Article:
In 2016 alone, lobbyists provided Michigan lawmakers with $690,681 in food and drinks, according to a report from the Michigan Campaign Finance Network.
Twenty-five state legislators received more than $1,000 in free meals each. The top recipient was Mike Callton, a Republican who represents Michigan’s 87th District. He received a disclosed $4,047 from lobbyists, with Klint Kesto (R-District 39) following at $3,266. By comparison, the average American household spent $3,008 on eating out in 2015.
Governmental Consultant Services, a bipartisan lobbying firm based in Lansing, was the top purchaser for a third of Michigan’s legislature. Because of Michigan’s disclosure laws, it is not known what interest groups the firm was representing when it met with lawmakers.
Craig Mauger, executive director of the Michigan Campaign Finance Network, thinks all Michiganders should be concerned about how lobbying influences state politics.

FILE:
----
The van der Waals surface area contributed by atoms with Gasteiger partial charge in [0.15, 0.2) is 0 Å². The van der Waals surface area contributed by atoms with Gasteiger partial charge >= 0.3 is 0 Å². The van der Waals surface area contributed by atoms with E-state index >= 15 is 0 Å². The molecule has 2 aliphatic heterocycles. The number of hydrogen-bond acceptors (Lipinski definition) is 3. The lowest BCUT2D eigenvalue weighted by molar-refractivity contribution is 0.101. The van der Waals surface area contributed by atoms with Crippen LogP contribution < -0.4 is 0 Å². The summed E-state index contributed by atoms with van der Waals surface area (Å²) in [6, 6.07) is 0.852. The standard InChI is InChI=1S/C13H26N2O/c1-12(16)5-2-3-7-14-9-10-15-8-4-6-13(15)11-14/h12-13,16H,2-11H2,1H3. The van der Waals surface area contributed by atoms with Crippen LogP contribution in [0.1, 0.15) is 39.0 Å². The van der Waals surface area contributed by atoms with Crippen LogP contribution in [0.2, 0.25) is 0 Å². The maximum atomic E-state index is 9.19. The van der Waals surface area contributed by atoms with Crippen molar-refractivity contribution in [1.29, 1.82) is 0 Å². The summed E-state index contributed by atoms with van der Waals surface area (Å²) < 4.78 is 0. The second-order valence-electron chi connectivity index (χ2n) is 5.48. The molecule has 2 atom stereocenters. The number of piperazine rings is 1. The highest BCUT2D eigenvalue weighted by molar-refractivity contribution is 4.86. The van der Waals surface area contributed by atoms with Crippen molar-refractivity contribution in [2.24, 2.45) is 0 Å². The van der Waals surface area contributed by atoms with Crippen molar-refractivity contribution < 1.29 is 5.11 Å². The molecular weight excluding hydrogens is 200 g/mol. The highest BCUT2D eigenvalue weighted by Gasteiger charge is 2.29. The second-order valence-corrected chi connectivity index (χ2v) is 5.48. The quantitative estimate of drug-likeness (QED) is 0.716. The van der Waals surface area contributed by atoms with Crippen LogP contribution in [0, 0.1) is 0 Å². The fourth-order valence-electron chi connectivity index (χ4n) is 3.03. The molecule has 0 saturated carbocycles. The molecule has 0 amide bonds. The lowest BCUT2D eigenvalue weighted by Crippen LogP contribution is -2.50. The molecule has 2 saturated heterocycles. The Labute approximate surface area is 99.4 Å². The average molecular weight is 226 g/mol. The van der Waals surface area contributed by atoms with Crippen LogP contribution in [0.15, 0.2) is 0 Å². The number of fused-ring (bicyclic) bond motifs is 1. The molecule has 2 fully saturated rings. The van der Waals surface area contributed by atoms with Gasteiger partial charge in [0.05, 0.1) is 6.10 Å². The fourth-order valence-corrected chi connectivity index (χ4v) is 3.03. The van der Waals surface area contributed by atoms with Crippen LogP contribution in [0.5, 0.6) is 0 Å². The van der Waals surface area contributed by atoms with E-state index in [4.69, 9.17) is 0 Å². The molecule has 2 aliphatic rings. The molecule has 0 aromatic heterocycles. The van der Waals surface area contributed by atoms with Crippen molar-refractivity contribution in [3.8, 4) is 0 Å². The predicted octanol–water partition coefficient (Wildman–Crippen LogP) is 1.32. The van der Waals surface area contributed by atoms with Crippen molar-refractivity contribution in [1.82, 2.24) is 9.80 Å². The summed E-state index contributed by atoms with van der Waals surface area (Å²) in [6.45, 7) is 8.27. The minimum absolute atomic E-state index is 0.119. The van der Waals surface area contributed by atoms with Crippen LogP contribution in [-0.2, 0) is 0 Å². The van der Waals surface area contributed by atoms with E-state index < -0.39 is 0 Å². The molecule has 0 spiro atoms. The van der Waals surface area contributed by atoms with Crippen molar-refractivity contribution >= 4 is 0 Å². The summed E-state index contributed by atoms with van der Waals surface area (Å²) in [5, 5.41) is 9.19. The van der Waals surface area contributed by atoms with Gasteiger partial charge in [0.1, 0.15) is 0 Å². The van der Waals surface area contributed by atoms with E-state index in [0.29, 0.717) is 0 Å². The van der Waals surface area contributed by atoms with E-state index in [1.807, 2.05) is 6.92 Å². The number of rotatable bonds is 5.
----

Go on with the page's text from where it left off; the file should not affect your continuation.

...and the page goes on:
“The more money that pours into campaigns, the higher the barrier is for the regular citizen to try and influence their government,” Mauger said.
He also thinks Michigan should be more transparent in disclosing ties between politicians and lobbyists.
“These women and men are supposed to represent their constituents, and the constituents don’t like the fact that many of them are getting more than a thousand dollars in free food from lobbyists, who are trying to influence them to represent their client's desires instead,” Mauger said.
The Center for Public Integrity currently ranks Michigan at the bottom of all 50 states for transparency and integrity, based on an absence of systems in place to deter corruption. The state currently sits at an “F” grade.